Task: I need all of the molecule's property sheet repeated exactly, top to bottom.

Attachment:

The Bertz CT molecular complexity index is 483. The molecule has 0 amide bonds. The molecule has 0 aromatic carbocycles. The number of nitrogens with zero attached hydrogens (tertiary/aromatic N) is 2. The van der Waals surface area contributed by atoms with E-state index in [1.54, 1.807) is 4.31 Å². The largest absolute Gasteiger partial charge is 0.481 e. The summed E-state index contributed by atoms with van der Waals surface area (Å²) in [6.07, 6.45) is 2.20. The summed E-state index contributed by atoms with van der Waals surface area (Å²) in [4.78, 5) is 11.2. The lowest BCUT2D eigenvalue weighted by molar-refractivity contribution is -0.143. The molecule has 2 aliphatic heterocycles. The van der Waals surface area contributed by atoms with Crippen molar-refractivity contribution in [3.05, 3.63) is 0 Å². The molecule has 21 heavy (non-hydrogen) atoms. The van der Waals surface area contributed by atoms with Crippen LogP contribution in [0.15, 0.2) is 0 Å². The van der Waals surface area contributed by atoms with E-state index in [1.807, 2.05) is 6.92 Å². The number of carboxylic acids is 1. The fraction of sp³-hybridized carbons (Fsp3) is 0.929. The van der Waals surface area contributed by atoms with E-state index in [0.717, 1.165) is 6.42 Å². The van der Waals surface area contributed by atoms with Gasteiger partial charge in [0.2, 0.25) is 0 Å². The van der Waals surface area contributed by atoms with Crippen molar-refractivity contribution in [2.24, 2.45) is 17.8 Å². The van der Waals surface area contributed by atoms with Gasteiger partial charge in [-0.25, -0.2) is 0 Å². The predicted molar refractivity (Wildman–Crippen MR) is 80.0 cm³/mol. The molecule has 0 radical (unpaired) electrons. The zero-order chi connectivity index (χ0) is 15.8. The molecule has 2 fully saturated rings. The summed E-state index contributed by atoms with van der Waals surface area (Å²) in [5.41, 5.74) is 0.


The Bertz CT molecular complexity index is 483. The molecule has 0 amide bonds. The molecule has 0 aromatic carbocycles. The number of nitrogens with zero attached hydrogens (tertiary/aromatic N) is 2. The van der Waals surface area contributed by atoms with E-state index in [1.54, 1.807) is 4.31 Å². The largest absolute Gasteiger partial charge is 0.481 e. The summed E-state index contributed by atoms with van der Waals surface area (Å²) in [6.07, 6.45) is 2.20. The summed E-state index contributed by atoms with van der Waals surface area (Å²) in [4.78, 5) is 11.2. The lowest BCUT2D eigenvalue weighted by molar-refractivity contribution is -0.143. The molecule has 2 aliphatic heterocycles. The van der Waals surface area contributed by atoms with Crippen molar-refractivity contribution in [3.05, 3.63) is 0 Å². The molecule has 21 heavy (non-hydrogen) atoms. The van der Waals surface area contributed by atoms with Crippen LogP contribution in [0.15, 0.2) is 0 Å². The van der Waals surface area contributed by atoms with E-state index in [1.807, 2.05) is 6.92 Å². The number of carboxylic acids is 1. The fraction of sp³-hybridized carbons (Fsp3) is 0.929. The van der Waals surface area contributed by atoms with E-state index in [0.717, 1.165) is 6.42 Å². The van der Waals surface area contributed by atoms with Gasteiger partial charge in [0.2, 0.25) is 0 Å². The van der Waals surface area contributed by atoms with Crippen molar-refractivity contribution in [2.24, 2.45) is 17.8 Å². The van der Waals surface area contributed by atoms with Gasteiger partial charge in [-0.25, -0.2) is 0 Å². The predicted molar refractivity (Wildman–Crippen MR) is 80.0 cm³/mol. The molecule has 0 radical (unpaired) electrons. The zero-order chi connectivity index (χ0) is 15.8. The molecule has 2 fully saturated rings. The summed E-state index contributed by atoms with van der Waals surface area (Å²) in [5.41, 5.74) is 0.